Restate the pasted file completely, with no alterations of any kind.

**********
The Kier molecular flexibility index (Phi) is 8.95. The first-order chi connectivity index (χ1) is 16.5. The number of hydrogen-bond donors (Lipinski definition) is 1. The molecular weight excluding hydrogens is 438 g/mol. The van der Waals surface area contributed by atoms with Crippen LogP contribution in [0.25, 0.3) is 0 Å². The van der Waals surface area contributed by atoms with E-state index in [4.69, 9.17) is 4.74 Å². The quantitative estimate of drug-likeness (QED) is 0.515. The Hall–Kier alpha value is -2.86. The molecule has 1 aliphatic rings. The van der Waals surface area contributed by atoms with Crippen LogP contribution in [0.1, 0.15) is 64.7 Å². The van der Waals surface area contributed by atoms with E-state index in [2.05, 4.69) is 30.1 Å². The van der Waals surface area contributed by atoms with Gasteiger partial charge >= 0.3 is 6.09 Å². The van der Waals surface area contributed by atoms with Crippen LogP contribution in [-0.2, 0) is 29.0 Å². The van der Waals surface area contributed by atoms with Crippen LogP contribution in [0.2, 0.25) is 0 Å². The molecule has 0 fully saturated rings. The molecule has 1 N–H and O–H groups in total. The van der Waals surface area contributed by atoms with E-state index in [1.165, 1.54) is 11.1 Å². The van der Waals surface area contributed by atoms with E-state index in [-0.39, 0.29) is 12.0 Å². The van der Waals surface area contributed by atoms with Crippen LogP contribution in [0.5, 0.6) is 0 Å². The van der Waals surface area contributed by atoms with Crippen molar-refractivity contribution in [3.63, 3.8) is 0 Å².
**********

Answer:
The Kier molecular flexibility index (Phi) is 8.95. The first-order chi connectivity index (χ1) is 16.5. The number of hydrogen-bond donors (Lipinski definition) is 1. The molecular weight excluding hydrogens is 438 g/mol. The van der Waals surface area contributed by atoms with Crippen LogP contribution in [0.25, 0.3) is 0 Å². The van der Waals surface area contributed by atoms with E-state index in [4.69, 9.17) is 4.74 Å². The quantitative estimate of drug-likeness (QED) is 0.515. The Hall–Kier alpha value is -2.86. The molecule has 1 aliphatic rings. The van der Waals surface area contributed by atoms with Crippen LogP contribution in [0.1, 0.15) is 64.7 Å². The van der Waals surface area contributed by atoms with E-state index in [2.05, 4.69) is 30.1 Å². The van der Waals surface area contributed by atoms with Gasteiger partial charge >= 0.3 is 6.09 Å². The van der Waals surface area contributed by atoms with Crippen LogP contribution in [-0.2, 0) is 29.0 Å². The van der Waals surface area contributed by atoms with Crippen LogP contribution in [0.2, 0.25) is 0 Å². The molecule has 0 fully saturated rings. The molecule has 1 N–H and O–H groups in total. The van der Waals surface area contributed by atoms with E-state index in [1.165, 1.54) is 11.1 Å². The van der Waals surface area contributed by atoms with E-state index in [-0.39, 0.29) is 12.0 Å². The van der Waals surface area contributed by atoms with Crippen LogP contribution in [0.5, 0.6) is 0 Å². The van der Waals surface area contributed by atoms with Crippen molar-refractivity contribution in [3.63, 3.8) is 0 Å².